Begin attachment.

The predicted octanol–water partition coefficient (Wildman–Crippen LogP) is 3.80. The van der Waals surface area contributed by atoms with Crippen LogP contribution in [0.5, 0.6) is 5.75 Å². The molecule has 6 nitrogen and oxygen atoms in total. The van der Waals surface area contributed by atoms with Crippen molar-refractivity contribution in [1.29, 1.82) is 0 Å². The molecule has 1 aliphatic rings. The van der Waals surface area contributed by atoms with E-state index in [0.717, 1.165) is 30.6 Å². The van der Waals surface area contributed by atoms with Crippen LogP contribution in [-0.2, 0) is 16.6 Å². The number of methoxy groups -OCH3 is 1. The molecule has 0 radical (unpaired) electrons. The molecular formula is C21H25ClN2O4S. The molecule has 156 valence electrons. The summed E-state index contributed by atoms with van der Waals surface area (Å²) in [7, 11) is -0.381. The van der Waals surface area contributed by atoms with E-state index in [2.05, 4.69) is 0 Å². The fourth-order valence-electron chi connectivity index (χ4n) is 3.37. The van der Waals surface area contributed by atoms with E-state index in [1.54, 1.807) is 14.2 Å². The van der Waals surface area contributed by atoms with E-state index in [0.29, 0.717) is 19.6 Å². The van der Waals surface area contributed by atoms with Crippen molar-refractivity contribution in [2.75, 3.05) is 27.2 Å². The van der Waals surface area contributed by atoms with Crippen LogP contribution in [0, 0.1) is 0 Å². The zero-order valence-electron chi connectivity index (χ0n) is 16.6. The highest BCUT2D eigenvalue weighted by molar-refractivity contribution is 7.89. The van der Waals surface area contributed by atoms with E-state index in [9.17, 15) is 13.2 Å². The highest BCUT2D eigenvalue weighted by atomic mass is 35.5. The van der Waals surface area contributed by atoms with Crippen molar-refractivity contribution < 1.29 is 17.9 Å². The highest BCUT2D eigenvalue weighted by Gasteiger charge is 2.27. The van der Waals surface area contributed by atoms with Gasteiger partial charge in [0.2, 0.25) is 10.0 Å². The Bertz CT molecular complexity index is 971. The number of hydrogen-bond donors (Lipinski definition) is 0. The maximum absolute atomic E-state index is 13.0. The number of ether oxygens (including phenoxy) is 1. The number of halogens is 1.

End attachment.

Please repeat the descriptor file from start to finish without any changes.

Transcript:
The predicted octanol–water partition coefficient (Wildman–Crippen LogP) is 3.80. The van der Waals surface area contributed by atoms with Crippen LogP contribution in [0.5, 0.6) is 5.75 Å². The molecule has 6 nitrogen and oxygen atoms in total. The van der Waals surface area contributed by atoms with Crippen molar-refractivity contribution in [1.29, 1.82) is 0 Å². The molecule has 1 aliphatic rings. The van der Waals surface area contributed by atoms with E-state index in [0.717, 1.165) is 30.6 Å². The van der Waals surface area contributed by atoms with Crippen LogP contribution in [-0.2, 0) is 16.6 Å². The number of methoxy groups -OCH3 is 1. The molecule has 0 radical (unpaired) electrons. The molecular formula is C21H25ClN2O4S. The molecule has 156 valence electrons. The summed E-state index contributed by atoms with van der Waals surface area (Å²) in [7, 11) is -0.381. The van der Waals surface area contributed by atoms with E-state index in [2.05, 4.69) is 0 Å². The fourth-order valence-electron chi connectivity index (χ4n) is 3.37. The van der Waals surface area contributed by atoms with E-state index in [1.54, 1.807) is 14.2 Å². The van der Waals surface area contributed by atoms with E-state index in [0.29, 0.717) is 19.6 Å². The van der Waals surface area contributed by atoms with Crippen molar-refractivity contribution in [2.75, 3.05) is 27.2 Å². The van der Waals surface area contributed by atoms with Crippen LogP contribution in [0, 0.1) is 0 Å². The zero-order valence-electron chi connectivity index (χ0n) is 16.6. The highest BCUT2D eigenvalue weighted by molar-refractivity contribution is 7.89. The van der Waals surface area contributed by atoms with E-state index in [9.17, 15) is 13.2 Å². The highest BCUT2D eigenvalue weighted by atomic mass is 35.5. The van der Waals surface area contributed by atoms with Crippen molar-refractivity contribution < 1.29 is 17.9 Å². The highest BCUT2D eigenvalue weighted by Gasteiger charge is 2.27. The van der Waals surface area contributed by atoms with Gasteiger partial charge in [0.2, 0.25) is 10.0 Å². The Bertz CT molecular complexity index is 971. The number of hydrogen-bond donors (Lipinski definition) is 0. The maximum absolute atomic E-state index is 13.0. The number of ether oxygens (including phenoxy) is 1. The number of halogens is 1.